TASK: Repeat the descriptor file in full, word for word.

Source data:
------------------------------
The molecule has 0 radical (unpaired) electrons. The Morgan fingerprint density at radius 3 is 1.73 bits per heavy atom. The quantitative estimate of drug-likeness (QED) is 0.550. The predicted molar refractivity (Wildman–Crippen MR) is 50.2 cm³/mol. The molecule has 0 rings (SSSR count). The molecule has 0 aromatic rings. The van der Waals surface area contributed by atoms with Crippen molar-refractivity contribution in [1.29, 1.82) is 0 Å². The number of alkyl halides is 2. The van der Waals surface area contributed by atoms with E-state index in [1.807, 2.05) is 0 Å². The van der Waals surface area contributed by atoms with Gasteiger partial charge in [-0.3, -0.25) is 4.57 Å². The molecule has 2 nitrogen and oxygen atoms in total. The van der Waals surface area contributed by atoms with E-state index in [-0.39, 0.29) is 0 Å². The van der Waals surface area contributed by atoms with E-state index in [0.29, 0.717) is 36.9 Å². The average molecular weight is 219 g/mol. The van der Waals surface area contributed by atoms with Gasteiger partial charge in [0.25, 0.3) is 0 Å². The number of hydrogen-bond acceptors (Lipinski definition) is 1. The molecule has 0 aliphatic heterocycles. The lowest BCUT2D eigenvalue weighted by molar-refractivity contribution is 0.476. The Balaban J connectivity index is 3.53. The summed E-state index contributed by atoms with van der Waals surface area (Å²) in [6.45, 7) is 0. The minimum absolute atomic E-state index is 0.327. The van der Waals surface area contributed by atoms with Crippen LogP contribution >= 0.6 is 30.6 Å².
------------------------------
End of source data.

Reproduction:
The molecule has 0 radical (unpaired) electrons. The Morgan fingerprint density at radius 3 is 1.73 bits per heavy atom. The quantitative estimate of drug-likeness (QED) is 0.550. The predicted molar refractivity (Wildman–Crippen MR) is 50.2 cm³/mol. The molecule has 0 rings (SSSR count). The molecule has 0 aromatic rings. The van der Waals surface area contributed by atoms with Crippen molar-refractivity contribution in [1.29, 1.82) is 0 Å². The number of alkyl halides is 2. The van der Waals surface area contributed by atoms with E-state index in [1.807, 2.05) is 0 Å². The van der Waals surface area contributed by atoms with Gasteiger partial charge in [-0.3, -0.25) is 4.57 Å². The molecule has 2 nitrogen and oxygen atoms in total. The van der Waals surface area contributed by atoms with E-state index in [-0.39, 0.29) is 0 Å². The van der Waals surface area contributed by atoms with E-state index in [0.29, 0.717) is 36.9 Å². The average molecular weight is 219 g/mol. The van der Waals surface area contributed by atoms with Gasteiger partial charge in [0.25, 0.3) is 0 Å². The number of hydrogen-bond acceptors (Lipinski definition) is 1. The molecule has 0 aliphatic heterocycles. The lowest BCUT2D eigenvalue weighted by molar-refractivity contribution is 0.476. The Balaban J connectivity index is 3.53. The summed E-state index contributed by atoms with van der Waals surface area (Å²) in [6.45, 7) is 0. The minimum absolute atomic E-state index is 0.327. The van der Waals surface area contributed by atoms with Crippen LogP contribution >= 0.6 is 30.6 Å².